A commentary by Jane E. Brody in yesterday’s New York Times has a promising title: Attacking the Obesity Epidemic by First Figuring Out Its Cause.
You have to admit, there’s logic in that approach. There’s logic, too, in Brody’s central claim that we live in an environment that encourages, or at least enables, frequent eating and discourages, or at least enables the avoidance of, exercise.
But is that environment “obesogenic” as Brody and some of her sources claim? Does the modern world make us fat by providing too many cheap calories and demanding too little expenditure of those calories?
As I see it, the “obesogenic environment” is the old “calories in/ calories out” model of weight control, dressed up in a new term. The model does not fit my personal experience. Living in that same supposedly obesogenic environment as everyone else, I have lost 45 pounds. Many others have done the same or better.
Increased activity — i.e., exercise — was not a factor in my weight loss. Neither was will-power or self-denial.
Neither was any action of government a part of my weight loss. Indeed, I’d argue that the dietary advice of the U.S. government has contributed to creating a more obseogenic environment (with that environment existing between people’s ears).
On the supply-side of the obesity equation, Brody and the experts she quotes round up the usual suspects: high caloric junk food and sugary beverages.
It’s excess calories that draw Brody’s fire, not the particular source. For instance, she criticizes the $1.99 breakfasts she once saw advertised on a fast-food strip in Ohio. The cheap breakfasts included three scrambled eggs, fried potatoes, a croissant, and a choice of bacon, ham or sausage. To me, what you do with a breakfast like that is eat the eggs and the meat, and leave the rest. At two bucks, it’s still a deal without the cheapest, carb-laden items, the potatoes and croissant. I’ve been eating such low-carb breakfasts for six months and have lost enough weight to no longer be obese. Moreover, my blood lipid numbers are my best ever. It takes no will power for me to eat this way.
The point is, a calorie is not simply a calorie. Don’t get me wrong. At some point, I think calories matter, but not in the simple way Brody suggests. For instance, she cites a report that the way to return American weights to the their 1978 levels is through “steep reductions in caloric intake” — 240 calories less a day for the average adult, and 480 less a day for obese adults.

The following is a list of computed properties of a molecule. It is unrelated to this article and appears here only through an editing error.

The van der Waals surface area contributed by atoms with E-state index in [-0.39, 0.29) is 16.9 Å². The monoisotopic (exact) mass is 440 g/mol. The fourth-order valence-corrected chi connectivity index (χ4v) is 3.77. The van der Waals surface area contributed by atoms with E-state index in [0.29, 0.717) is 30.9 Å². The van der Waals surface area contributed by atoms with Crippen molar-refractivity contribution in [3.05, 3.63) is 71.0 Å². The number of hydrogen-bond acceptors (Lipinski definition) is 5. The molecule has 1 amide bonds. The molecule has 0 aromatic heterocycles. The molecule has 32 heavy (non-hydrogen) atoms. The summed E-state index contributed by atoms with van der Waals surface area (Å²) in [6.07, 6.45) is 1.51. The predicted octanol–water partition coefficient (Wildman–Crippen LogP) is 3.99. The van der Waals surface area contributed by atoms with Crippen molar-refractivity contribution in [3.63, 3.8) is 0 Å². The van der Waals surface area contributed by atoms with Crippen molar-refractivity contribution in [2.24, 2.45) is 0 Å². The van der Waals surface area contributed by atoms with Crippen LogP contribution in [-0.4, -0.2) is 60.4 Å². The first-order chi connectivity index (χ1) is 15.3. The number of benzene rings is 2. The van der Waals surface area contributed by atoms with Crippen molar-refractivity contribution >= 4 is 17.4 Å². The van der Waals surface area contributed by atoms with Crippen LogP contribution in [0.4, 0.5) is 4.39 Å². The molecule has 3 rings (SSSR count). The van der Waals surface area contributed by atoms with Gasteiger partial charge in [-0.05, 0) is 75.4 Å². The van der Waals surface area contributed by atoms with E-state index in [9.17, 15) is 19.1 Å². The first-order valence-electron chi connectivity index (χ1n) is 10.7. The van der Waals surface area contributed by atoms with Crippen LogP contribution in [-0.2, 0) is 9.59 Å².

I can testify that cutting nearly a thousand calories a day out of my diet did result in weight loss. But I didn’t cut calories uniformly or randomly across the nutrient groups. I cut carbs. Specifically, I cut sugar, bread, pasta, potatoes, corn and rice. Maybe I’d have been successful with balanced cuts, but I doubt it. That would’ve taken will power. When it comes to eating, I don’t have will power. If I’m hungry, I eat. It’s the logical and natural way to behave. But without all those carbs creating spikes and dips in my blood-sugar, I don’t get as hungry as often. Several readers of this blog have testified to that effect.
My own daily reduction in calories was two to four times as steep as the ones Brody calls for, and was accomplished without hunger.
With hunger, my calorie reduction would not have happened, period. I’d be as fat as ever.
I know me.
So the trick is to identify the obesogenic items in the environment and avoid them. Certainly, Brody and her experts are right to single out sugar-sweetened beverages as one such item. Individuals need to stop drinking that stuff. It’s a start in the right direction.
But as I have argued before, I don’t think government action in the form of higher taxes on soda-pop will have the desired effect. Brody seems to support such action. It strikes me as a mostly symbolic action, the kind of thing politicians do to earn points with the electorate, not to solve a problem. I think a soda-pop tax, or out-right ban, would solve the nation’s obesity problem to the same extent that Prohibition solved the nation’s alcohol-abuse problem. (Bath-tub cola, anyone?)
I won’t shed a tear if the sugary-beverage producers go out of business, but I also won’t anticipate much reduction in American waist lines.
If you lack a workable principle to guide your food choices, you are apt to go on making the wrong choices. For me, the wrong choices are carb-laden foods that only make me want more of the same.
People need to see for themselves what things in their environment are obesogenic, and what things aren’t. Until they do, too many of them will go on being fat.
Like all organisms, human being interact with their environment, and it is the interaction that counts.
The tuna-avocado salad I ate for lunch today came out of the same environment as potato chips, soda pop and snack cakes. I fixed it for myself in 10 minutes. It took no great intelligence and no will power to make it and eat it.
Nor did it take an act of Congress.